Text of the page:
1) “Away in a Manger”: I don’t care if you are reading this while at work in a busy office. Don’t be shy. Go ahead and belt out the opening lines of this Christmas classic. What do you have? Within the first four measures, you already know about the no-crib issue.
If you want to pull in the reader, start with a problem that needs overcome.
2) “Rudolph the Red-Nosed Reindeer”: There’s more to be learned from Rudolph than the proper hyphenation of phrasal adjectives*. In fact, the writing truth embedded in the song is as illuminating as Rudolph’s nose:
A single unique trait is often enough to create a memorable character.
3) “Blue Christmas”: Elvis had snow. He’d finished decorating the Christmas tree. But none of that could pull him from the doldrums of a blue Christmas. He was missing his “Dear.”
Have your protagonist struggle with the loss of something or someone he cares about.
4) “Christmas Don’t Be Late” as sung by Alvin and the Chipmunks: The squeaky voices of Alvin, Simon, and Theodore get really annoying, really fast. My tolerance of their singing definitely doesn’t extend to listening to the whole song. So . . . when you write, I don’t care if your character is a singing chipmunk or a granny who grew up deep in the mountains of Kentucky.
Don’t overdo dialectical speech in yer dialogue. It’ll get distractin’.
5) “The Christmas Song” (a.k.a., “Chestnuts Roasting on an Open Fire”): Written on a hot summer day in 1944, “The Christmas Song” went from a few lines penciled in a notebook to a finished song in about 40 minutes. No, you probably won’t crank out a timeless masterpiece in under an hour. But . . .
You never know when the muse might strike.
Sometimes you just need to sit down, start writing, and see what happens.
Now, before you give your muse an opportunity to inspire, take a moment. Pick a Christmas carol. Pause and ponder. Then share with us some holiday-based writing wisdom of your own.
||*Note: If you have no idea what a phrasal adjectives is, you may not know why you should never write about a “ten year old boy.” Thus, in the spirit of the season, I offer this ever-so-useful link as my grammatical gift to you: Grammarist: Phrasal adjectives.
Nov 15, 2013
|Stop twitching. This post is not a 5-page test, so I don’t care how scarred you are from childhood test-taking trauma. Build a bridge and get over it. Then keep reading in order to learn something that may help your writing.You okay now? Good. Here’s the scoop. . . . Thanks to a giveaway on Goodreads, I recently received a free copy of Darcy Pattison’s book Start Your Novel. When reading it, my interest was captured by one of her ideas for checking the characterization in a novel’s opening—she calls it the “Page 5 Test.” (See, I told you it wasn’t a 5-page test. You should have trusted me. I’m very reliable. Except when I’m lying.)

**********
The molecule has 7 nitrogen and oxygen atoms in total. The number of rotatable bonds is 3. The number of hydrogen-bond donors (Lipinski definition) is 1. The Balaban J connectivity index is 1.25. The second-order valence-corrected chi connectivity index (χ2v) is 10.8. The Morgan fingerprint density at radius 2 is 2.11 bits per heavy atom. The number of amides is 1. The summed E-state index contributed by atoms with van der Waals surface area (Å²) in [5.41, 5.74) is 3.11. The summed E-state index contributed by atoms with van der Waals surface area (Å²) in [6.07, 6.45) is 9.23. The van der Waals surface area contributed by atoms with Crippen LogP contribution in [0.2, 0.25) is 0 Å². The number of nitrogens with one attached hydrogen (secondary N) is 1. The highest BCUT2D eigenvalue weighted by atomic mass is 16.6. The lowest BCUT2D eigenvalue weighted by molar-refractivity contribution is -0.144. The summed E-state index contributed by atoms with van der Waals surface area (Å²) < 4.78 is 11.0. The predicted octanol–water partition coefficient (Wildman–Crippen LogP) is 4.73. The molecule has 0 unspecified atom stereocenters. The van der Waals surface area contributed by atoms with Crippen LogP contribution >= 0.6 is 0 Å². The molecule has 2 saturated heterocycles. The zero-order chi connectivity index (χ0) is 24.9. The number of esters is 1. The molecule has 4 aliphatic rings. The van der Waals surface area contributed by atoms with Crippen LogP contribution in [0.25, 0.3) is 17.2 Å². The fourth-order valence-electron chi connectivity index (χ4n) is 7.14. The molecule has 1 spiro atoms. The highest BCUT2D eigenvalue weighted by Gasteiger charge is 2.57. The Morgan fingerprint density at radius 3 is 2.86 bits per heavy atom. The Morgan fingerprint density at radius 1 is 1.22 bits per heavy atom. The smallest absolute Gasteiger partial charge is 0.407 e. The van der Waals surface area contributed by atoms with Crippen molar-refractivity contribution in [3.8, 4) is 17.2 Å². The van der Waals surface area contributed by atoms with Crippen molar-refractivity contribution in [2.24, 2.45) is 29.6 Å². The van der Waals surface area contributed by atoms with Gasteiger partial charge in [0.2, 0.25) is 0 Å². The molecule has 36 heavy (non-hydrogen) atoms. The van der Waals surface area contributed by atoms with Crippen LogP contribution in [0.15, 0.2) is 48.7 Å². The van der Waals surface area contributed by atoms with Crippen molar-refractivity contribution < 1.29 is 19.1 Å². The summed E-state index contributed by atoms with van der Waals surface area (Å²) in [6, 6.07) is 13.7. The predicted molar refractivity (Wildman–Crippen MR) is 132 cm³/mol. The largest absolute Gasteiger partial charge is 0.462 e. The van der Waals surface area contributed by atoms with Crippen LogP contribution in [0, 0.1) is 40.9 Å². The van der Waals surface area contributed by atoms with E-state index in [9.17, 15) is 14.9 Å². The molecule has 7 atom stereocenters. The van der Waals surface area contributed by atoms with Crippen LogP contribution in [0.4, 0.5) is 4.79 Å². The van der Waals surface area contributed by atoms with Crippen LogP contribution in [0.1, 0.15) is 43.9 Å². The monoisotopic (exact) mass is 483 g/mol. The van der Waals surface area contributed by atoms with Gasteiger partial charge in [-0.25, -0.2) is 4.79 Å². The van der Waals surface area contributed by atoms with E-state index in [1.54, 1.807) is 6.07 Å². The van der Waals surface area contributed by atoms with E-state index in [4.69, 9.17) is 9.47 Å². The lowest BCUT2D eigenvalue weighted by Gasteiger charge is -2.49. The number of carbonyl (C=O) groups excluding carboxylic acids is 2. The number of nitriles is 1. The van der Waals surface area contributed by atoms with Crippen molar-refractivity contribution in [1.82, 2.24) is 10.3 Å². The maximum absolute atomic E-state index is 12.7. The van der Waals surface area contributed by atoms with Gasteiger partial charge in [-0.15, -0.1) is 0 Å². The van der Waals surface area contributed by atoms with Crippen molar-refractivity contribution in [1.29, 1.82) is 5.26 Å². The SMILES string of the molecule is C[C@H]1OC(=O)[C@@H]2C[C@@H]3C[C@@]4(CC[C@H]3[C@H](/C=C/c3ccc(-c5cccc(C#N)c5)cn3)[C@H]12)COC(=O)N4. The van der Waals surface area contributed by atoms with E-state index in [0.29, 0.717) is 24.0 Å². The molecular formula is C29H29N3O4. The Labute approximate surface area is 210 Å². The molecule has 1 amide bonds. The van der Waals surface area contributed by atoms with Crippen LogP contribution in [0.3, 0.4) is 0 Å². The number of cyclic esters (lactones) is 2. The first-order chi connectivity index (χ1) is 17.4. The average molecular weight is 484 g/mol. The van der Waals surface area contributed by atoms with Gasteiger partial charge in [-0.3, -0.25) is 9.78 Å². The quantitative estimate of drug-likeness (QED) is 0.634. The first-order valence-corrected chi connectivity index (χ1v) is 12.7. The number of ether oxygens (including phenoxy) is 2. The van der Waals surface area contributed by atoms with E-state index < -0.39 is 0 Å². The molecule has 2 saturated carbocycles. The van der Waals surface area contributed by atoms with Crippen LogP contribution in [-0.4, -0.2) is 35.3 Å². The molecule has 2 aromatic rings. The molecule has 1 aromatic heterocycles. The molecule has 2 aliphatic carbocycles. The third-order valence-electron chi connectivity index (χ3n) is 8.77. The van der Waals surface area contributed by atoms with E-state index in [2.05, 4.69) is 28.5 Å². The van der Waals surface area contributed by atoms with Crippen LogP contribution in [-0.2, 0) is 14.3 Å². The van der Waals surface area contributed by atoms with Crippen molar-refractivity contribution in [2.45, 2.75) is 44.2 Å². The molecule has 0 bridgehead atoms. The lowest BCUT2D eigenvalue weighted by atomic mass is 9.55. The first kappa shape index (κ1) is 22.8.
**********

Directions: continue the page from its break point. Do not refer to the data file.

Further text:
||Not only did I decide to use the Page 5 Test to check my own work-in-progress, but as a bonus exercise, I decided to run a Page 5 Test on a children’s novel I’m currently reading—Runaway Twin by Peg Kehret. Based on Darcy Pattison’s idea, here’s what I did:
- I read the beginning of Runaway Twin, only going as far as what would equal approximately five double-spaced pages of a typed manuscript.
- After I finished reading, I listed everything I’d learned about the main character from those opening pages. Here’s my list:
- The main character lives with a foster mother named Rita.
- The main character’s name is Sunny.
- Sunny is 13 years old.
- She loves Twinkies and junk food, but Rita is a health nut.
- Sunny is opinionated. (As the first-person narrator, she states: “In my opinion it is cruel and unusual punishment to put a thirteen-year-old girl who was raised on junk food into a home that serves tofu and cauliflower.”)
- Sunny wears her hair in a ponytail (at least sometimes).
- She has switched foster homes frequently, running away from at least a couple of them. (This also tells me Sunny isn’t afraid to take action when she sees the need.)
- She seems to like Rita (despite all the tofu and cauliflower) and doesn’t plan to run away from her.
- Sunny doesn’t consider herself a “bad kid,” although she doesn’t do much school work because she knows she’ll just get moved to a new home and school again anyway.
Notice the variety of things Peg Kehret wove into those opening pages. There are basic things such as the main character’s name and age. There are bits about Sunny’s family situation (foster child) and a glimpse into her outlook on life (Why bother with school work if you’re going to get moved again?). And there’s the barest mention of her appearance.
In only a handful of pages, Peg Kehret effectively pulled me into caring about her main character by not skimping on the information about Sunny and by making sure the details she included provided depth, not an inundation of surface-level facts. (Hey, I’d rather know Sunny has the guts to run away from a bad foster family than know how tall she is and whether or not she has a dimple in her chin.)
So consider printing out the first five pages of your own WIP. Read ’em. Then make a list.
What details are revealed about your main character? What isn’t revealed? Are you building a strong character with a unique voice, or is your protagonist coming across as shallow and boring? By running Darcy Pattison’s Page 5 Test, you may be surprised at what you discover, and you may get ideas for strengthening your novel’s opening pages.
Besides, you’ve got to try this. Know why? There’s gonna be a test tomorrow.